Why Sue After a Car Accident

Dodds Law Office, PC
Young woman by the car after an accident and a man with smartphone. Sue after a car accident

Car accident injuries place victims at risk of substantial financial hardship. When an accident is caused by the reckless or negligent acts of another party, victims can file a lawsuit or claim to avoid sustaining unnecessary financial burdens in addition to their injuries.

Young woman by the car after an accident and a man with smartphone. Sue after a car accident

To sue after a car accident in Illinois, you must prove that the other driver caused the accident and your injuries. Illinois follows a fault-based car insurance system, meaning you can only file a personal injury lawsuit in a car accident when the other driver is at fault.

Did you suffer injuries in an Illinois car accident? Call Dodds Law Office in Bloomington to discuss a personal injury lawsuit. 309-807-3600.

Illinois Car Accidents Are a Public Safety Issue

In Illinois, car accidents are the leading cause of injuries. In October 2023, the Illinois Department of Transportation (DOT) reported 833 fatal car crashes that caused 905 deaths within the state. DOT data shows that the 833 fatal crashes are linked to the following circumstances: 193 crashes involving passengers not wearing a seat belt, 138 crashes involving pedestrians, 127 crashes involving motorcyclists, 97 crashes involving a car crash with a semi-truck, 24 crashes involving bicyclists, and 17 crashes involving accidents in construction work zones.

In addition to statewide car accident data, the DOT provides county data. In 2022, about 32% of motor vehicle crashes occurred in Cook County and Lake County, neighboring counties to Bloomington. In 2023 and 2024, statistics from the National Highway Traffic Safety Administration indicate that car crashes and fatalities remain a growing concern for Cook County, Lake County, and surrounding counties.

Liability in Illinois Car Accidents

In Illinois, liability for car accidents can be complicated because Illinois is a fault-based state. This means liability must be proven before damages can be paid to victims. According to Illinois law, the at-fault driver in an accident must compensate injured parties for their damages, including medical bills, lost wages, and property damages. When you’re injured in an Illinois car crash, you can sue after a car accident, but it’s best to talk to a car accident attorney first. An attorney can help you determine who is liable for the accident and if you can file a personal injury lawsuit to collect compensation for your injuries.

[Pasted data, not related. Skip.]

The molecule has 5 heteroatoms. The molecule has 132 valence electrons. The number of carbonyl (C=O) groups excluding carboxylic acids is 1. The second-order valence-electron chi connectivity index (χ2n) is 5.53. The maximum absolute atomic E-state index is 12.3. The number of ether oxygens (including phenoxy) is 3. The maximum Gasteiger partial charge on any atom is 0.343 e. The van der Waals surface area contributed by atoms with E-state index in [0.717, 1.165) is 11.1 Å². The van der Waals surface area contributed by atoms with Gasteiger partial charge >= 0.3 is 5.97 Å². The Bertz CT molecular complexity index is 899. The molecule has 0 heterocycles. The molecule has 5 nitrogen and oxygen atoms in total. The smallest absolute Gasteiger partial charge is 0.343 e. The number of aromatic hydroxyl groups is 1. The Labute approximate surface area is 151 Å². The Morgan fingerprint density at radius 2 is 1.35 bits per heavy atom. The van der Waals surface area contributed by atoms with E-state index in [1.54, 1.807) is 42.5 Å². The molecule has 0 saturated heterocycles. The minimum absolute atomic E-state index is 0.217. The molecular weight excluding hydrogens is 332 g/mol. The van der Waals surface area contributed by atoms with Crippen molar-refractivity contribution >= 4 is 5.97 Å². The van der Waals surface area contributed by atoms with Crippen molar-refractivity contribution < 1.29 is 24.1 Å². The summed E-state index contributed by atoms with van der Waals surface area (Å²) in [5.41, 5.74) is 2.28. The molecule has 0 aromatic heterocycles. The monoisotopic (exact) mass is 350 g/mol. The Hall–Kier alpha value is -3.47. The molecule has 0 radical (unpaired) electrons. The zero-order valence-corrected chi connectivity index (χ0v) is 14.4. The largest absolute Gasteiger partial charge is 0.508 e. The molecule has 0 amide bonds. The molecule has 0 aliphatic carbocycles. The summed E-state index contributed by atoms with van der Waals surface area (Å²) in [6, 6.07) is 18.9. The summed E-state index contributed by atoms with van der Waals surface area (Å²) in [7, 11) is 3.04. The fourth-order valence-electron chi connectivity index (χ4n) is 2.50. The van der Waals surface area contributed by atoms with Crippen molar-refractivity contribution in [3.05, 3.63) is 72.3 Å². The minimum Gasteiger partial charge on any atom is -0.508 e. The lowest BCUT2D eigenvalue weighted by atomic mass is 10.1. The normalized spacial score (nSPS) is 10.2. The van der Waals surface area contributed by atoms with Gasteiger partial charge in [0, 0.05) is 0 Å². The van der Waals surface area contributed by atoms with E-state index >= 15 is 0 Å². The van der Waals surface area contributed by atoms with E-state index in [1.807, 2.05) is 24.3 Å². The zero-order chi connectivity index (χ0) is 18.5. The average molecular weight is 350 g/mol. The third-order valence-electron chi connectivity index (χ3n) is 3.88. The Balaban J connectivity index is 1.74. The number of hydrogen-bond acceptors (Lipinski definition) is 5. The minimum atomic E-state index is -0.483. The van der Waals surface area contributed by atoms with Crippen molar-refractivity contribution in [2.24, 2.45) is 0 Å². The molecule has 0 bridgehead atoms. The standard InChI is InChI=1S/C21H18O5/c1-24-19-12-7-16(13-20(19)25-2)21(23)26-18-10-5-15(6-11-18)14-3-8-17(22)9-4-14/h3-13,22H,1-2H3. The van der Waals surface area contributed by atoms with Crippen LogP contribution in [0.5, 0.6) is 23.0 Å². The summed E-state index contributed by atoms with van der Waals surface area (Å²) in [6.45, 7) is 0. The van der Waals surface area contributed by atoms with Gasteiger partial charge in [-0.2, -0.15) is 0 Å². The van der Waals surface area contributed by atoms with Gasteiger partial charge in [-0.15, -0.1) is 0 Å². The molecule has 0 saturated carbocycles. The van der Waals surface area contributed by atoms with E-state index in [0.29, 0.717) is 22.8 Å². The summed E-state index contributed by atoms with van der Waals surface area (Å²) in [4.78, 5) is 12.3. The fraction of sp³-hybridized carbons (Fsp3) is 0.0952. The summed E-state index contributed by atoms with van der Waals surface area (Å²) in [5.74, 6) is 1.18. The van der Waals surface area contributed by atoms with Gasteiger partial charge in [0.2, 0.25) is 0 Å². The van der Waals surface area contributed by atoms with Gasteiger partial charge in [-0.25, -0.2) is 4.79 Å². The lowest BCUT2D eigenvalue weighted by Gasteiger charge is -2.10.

Typically, a thorough investigation at the scene is done by local law enforcement agents. They examine the accident site, gather physical evidence, talk to crash victims and witnesses, take photos of visible hazards, tire marks, and property damages, and file police reports. The information found in these official police reports can be used as evidence to prove fault in a car accident lawsuit.

Why You Should Sue After a Car Accident in Illinois

Suing after a car accident in Illinois can be a crucial step in protecting your rights and securing fair compensation for your losses. Here are several compelling reasons why you should consider taking legal action:

Recovering Full Compensation

After a car accident, you may face significant financial burdens, including medical bills, lost wages, and repair costs. Insurance companies often aim to settle claims quickly and for as little as possible. By suing, you can pursue the full compensation you need, covering not only immediate expenses, but also long-term costs like ongoing medical treatment and rehabilitation.

Dealing With Insurance Companies

Insurance companies are businesses focused on minimizing payouts. They might use tactics to delay or deny your claim, or offer a settlement that doesn’t fully cover your expenses. Hiring an attorney and pursuing a lawsuit can level the playing field, ensuring that your interests are represented and that you receive a fair settlement or judgment.

Proving Liability

In some cases, the at-fault party might deny responsibility for the accident. A lawsuit allows you to gather and present evidence to prove liability, such as police reports, witness statements, and expert testimony. This is particularly important in Illinois, where comparative negligence laws may reduce your compensation if you are found partially at fault. Establishing clear liability can maximize your recovery.

Compensation for Non-Economic Damages

Beyond medical bills and lost wages, car accidents can result in non-economic damages such as pain and suffering, emotional distress, and loss of enjoyment of life. These damages can be substantial, but they are often difficult to quantify. A lawsuit provides an avenue to seek compensation for these intangible losses, acknowledging the full impact of the accident on your life.